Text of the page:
Amendments 12 to 15 relate to the date by which the Electoral Commission is required to send an estimate of its income and expenditure for each financial year to the SPCB. Parliament officials have asked for discretion to vary the date on which estimates should be sent. The amendments enable the SPCB to determine that date.

        Amendments 16 and 17 address the requirement for Electoral Commission income and expenditure to be

        “consistent with the economical, efficient and effective exercise by the Commission of their devolved Scottish functions.”

        The bill currently requires that to be confirmed by the SPCB, but we have agreed with the Electoral Commission and parliamentary officials that the duty should be placed on the Electoral Commission instead. That is consistent with the approach taken in the Scottish Parliamentary Commissions and Commissioners etc Act 2010, which established the Commission for Ethical Standards in Public Life in Scotland. The Electoral Commission’s activities are subject to the existing audit requirements in the Political Parties, Elections and Referendums Act 2000.

        Amendments 18 and 19 remove sections 17 and 18 respectively. Those sections sought to set out audit arrangements to assist the SPCB in the exercise of its duties under the bill. Further discussion with Audit Scotland and the Auditor General for Scotland has resulted in the conclusion that those provisions are not necessary to enable the auditing of the Electoral Commission’s devolved responsibility and that the existing audit arrangements are sufficient.

        I invite members to support amendments 10 to 19.

        I move amendment 10.

        Amendment 10 agreed to.

        Amendments 11 to 17 moved—[Graeme Dey]—and agreed to.

        Section 14, as amended, agreed to.

        Sections 15 and 16 agreed to.

        Section 17—Examination of Electoral Commission by Comptroller and Auditor General

        Amendment 18 moved—[Graeme Dey]—and agreed to.

        Section 18—Audit and accounting officers

        Amendment 19 moved—[Graeme Dey]—and agreed to.

        Sections 19 to 28 agreed to.

        Schedule agreed to.

        Section 29—Reviews of local government wards and number of councillors

      • The Convener:

        Amendment 20, in the name of the minister, is grouped with amendment 21.

      • Graeme Dey:

        In its stage 1 report, the committee expressed support for review periods of 15 years for local government boundary reviews, subject to the introduction of five-year terms being retained in the bill. After productive engagement with the Local Government Boundary Commission for Scotland—which will soon be known as boundaries Scotland—I agree with the committee’s recommendation.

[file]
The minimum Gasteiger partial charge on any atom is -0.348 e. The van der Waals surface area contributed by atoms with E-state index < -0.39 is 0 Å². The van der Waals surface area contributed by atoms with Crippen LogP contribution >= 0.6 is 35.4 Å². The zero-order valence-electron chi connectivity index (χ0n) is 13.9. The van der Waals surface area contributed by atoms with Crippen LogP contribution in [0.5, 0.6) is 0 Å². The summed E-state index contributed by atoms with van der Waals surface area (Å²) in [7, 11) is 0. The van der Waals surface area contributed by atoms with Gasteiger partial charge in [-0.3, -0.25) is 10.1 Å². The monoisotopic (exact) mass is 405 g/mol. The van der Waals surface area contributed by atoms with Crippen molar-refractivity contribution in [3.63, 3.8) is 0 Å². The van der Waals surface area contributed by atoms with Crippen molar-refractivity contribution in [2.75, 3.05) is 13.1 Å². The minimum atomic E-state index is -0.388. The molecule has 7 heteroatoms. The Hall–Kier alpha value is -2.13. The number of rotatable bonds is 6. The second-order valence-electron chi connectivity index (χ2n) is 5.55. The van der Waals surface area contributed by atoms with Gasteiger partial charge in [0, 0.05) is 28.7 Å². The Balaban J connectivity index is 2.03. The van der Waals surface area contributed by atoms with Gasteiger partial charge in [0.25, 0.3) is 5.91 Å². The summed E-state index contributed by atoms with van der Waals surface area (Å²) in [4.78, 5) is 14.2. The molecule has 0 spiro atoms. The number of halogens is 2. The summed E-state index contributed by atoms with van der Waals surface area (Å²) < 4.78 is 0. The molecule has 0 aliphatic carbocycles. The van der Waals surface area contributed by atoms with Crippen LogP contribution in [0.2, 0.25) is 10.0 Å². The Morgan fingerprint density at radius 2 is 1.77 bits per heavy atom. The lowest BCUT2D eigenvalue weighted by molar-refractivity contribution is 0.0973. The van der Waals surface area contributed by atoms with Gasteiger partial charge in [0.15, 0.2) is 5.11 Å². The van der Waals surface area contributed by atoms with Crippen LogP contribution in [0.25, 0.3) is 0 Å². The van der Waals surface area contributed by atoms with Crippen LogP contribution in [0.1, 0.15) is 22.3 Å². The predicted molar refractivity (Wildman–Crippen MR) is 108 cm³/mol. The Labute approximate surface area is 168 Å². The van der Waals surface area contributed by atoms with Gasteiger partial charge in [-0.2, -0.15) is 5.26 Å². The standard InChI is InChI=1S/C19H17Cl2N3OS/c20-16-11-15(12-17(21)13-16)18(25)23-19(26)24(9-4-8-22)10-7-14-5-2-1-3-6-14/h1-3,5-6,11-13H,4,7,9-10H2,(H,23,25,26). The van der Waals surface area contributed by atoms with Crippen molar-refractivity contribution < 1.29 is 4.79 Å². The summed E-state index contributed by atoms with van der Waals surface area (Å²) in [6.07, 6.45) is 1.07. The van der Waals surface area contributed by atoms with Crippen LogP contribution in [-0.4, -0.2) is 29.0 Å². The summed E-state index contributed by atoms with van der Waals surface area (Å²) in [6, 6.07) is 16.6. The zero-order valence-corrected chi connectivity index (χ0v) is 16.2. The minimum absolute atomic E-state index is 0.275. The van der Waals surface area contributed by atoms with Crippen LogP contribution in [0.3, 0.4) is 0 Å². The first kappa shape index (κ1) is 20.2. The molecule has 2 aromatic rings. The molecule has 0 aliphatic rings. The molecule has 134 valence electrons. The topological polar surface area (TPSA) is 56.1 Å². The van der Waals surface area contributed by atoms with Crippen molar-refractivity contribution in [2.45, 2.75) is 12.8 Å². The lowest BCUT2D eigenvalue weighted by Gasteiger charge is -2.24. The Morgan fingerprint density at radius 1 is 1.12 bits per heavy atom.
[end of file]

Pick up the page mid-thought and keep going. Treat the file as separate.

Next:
The approach in amendment 20 will give boundaries Scotland the time to balance careful consideration of local communities and the stability of recognisable boundaries. Fifteen years should be sufficient time to ensure that measured proposals for boundaries in each local government area can be put in place. We think that 15-year cycles will also improve the bill’s provision in relation to rolling reviews for local government areas, by allowing greater time to consider specific areas that require attention.

        It has been suggested that a move to five-year terms should lead to the review period for Scottish Parliament boundaries being changed. I do not think that that case has been made. There are important differences, not least that a review of Scottish Parliament boundaries would always be undertaken as a single event.

        However, I am convinced of the need to move the deadline for Scottish Parliament reviews to 2025, rather than 2024, as is currently provided for in the bill. Amendment 21 will make that small but important change, which will allow boundaries Scotland to submit its proposals 12 months before the Scottish Parliament elections in 2026, ensuring that there is access to the most recent and relevant data to inform recommendations.

        I hope that members will support amendments 20 and 21, which were requested by the Local Government Boundary Commission for Scotland.

        I move amendment 20.

        Amendment 20 agreed to.

        Section 29, as amended, agreed to.

        Sections 30 and 31 agreed to.

        Section 32—Scottish Parliament constituency boundaries: timing of first report

        Amendment 21 moved—[Graeme Dey]—and agreed to.

        Section 32, as amended, agreed to.

        Sections 33 and 34 agreed to.

        Section 35—Commencement

        Amendment 3 not moved.

        Sections 35 and 36 agreed to.

        Long title agreed to.

      • The Convener:

        Thank you. That ends stage 2 consideration of the bill and the public part of the meeting. I thank the minister and his officials, and Jeremy Balfour, for attending.

        10:15 Meeting continued in private until 10:30.